There will be much media reporting in the next few weeks arising from the recent release of PIRLS and TIMSS, and the imminent release of PISA. Should the results be good, some will credit system management, others will credit teachers and teacher educators. Should the result be bad, these positions will of course be reversed. The position taken basically boils down to one of two beliefs. One belief is that 250,000+ teachers are capable and actually engaging in some sort of conspiracy, while a more rational alternative is that results are products of the system.
To date, the commentary from think tanks and peak bodies have been remarkably shallow. They do not do the strategic work they purport to do. They tend to blame teachers, teacher educators, or ideology, and proffer suggestions for faded educational fads from the past, such as synthetic phonics, new forms of assessment, a particular product (buy 5 Fingers Literacy now for only $9.99!). Such commentary is both superficial and unhelpful, with teachers generally already doing their best to incorporate useful practices to provide balanced, inclusive approaches.
As an aside, among the more insidious suggestions tend to be small impact projects that generate publicity. Examples include exiting disengaged teachers at $50,000 a pop, or placing selected graduates straight into the classroom. These types of initiatives have very little system impact, but tend to do well for those managing them, and create much shade for the rest of 250,000+ teaching workforce.
Economists also seek to provide a reasoned response, but they rely on PISA and NAPLAN data. The big problem with these data is that they have reified conceptions of knowledge. This is because they rely on link items and equating techniques. Unfortunately, while economists understand things like Net Present Value, they don’t understand educational assessment and how it evolves over time and how it has context. So, for example, PISA is using conceptions of mathematics and science before the age of Facebook, twitter and YouTube . They do not reflect Australian curriculum or the work teachers are expected to do. Oh well, economists do talk.
But it’s the system, and systems have inertia with much lag and lead, and here the problem reveals itself. Australia is about 20 years down an education trial of outcome focused education, and this trial is miserably failing.
Forward thinking educators have seen this coming of course, but over ten years ago, on November 22 in 2005 in the Australian newspaper, Geoff Masters made an emphatic defence of outcome focused education. In that article Masters said that it was no longer sufficient to know that teachers are teaching the syllabus. Instead, he advocated for an outcomes focus with measures of what students are learning. At that time, Masters claimed that there was no evidence of a plunge in Australia’s education achievement, as teachers were claiming at the time.
Masters made two missteps. The first was that he called Australia’s trend too early as it takes 9 years between cycles to establish reliable trends on PISA. This is because, for example, Reading was a major domain in 2000 and again in 2009. Masters made his call after only 5 years of PISA when trends were not yet reliable. The second consequential misstep, is that Masters’ call for a more outcome focused education was heeded, and what started in Victoria during the 1990s as the LAP, and then the AIM, was taken up nationally as NAPLAN in 2008. And here we are, 20 years of outcome focused education, and this mess.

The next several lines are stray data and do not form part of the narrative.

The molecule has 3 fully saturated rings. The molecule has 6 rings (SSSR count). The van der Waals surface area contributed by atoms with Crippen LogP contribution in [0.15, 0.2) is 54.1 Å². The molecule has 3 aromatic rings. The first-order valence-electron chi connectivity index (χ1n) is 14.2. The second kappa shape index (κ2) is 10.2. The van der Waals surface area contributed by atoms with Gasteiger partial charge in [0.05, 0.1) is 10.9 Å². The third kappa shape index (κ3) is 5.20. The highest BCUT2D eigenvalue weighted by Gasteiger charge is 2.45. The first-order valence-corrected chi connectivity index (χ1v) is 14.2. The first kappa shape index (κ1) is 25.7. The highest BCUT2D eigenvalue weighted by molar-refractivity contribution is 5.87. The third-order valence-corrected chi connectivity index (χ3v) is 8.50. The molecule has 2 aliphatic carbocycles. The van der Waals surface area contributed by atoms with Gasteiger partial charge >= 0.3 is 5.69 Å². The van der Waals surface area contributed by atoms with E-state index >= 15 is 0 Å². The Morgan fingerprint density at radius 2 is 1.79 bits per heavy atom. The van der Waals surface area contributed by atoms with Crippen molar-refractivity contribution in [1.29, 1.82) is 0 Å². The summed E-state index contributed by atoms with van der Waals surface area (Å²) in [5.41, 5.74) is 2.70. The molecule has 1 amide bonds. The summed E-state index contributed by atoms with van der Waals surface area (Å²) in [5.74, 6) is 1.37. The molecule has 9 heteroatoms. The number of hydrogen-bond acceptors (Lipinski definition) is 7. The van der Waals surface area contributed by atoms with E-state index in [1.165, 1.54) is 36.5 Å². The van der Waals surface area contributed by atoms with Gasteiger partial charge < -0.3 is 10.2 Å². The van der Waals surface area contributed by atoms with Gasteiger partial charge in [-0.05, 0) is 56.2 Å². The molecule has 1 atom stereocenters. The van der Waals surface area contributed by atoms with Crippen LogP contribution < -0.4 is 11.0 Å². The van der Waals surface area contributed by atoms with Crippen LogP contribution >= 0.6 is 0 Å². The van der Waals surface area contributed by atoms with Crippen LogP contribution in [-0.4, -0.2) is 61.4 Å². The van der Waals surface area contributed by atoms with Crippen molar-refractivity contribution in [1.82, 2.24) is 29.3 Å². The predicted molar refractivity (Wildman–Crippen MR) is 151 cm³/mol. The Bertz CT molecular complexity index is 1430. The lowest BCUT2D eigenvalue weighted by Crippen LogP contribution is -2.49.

Masters, an eminent exponent of the Rasch model, is of course not to blame for Australia’s demise. He is informed by an elaborate coterie of interests. This coterie is constructed through cross board memberships and project collaborations, and ranges across interests from the private to the public sector. It includes governments, educational providers and universities. This coterie has had much to gain from an outcome focused approach to education. Outcome focused education is ostensibly self-managing, and the move away from the focus on inputs to outputs has seen a demise in the focus of curriculum and ideas. Much of Australia’s meaning making infrastructure has been gutted, and continues to be under attack, from those advocating and strategizing for a continued focus on outcome focused education. These include the demise of subject associations and restricted funding to curriculum bodies.
So as the debate continues, and people start laying the blame, perhaps we should start to focus on the various system coteries and beneficiaries, and not to simply lay the blame at teachers and teacher educators, which are already among the tightest regulated fields in Australia.
Just don’t expect these arguments to come from think tanks and related organisations. Check their boards, their backers and their networks. Unfortunately, don’t expect teachers to articulate it either, for one they are too busy helping students getting band aids, taking music, counselling children, dealing with crises or writing reports. Sure teachers get it, but they get it intuitively, they don’t have the language or the time. They rely and expect system mangers to articulate and argue for them, and on this they have been poorly let down by coteries of vested interest.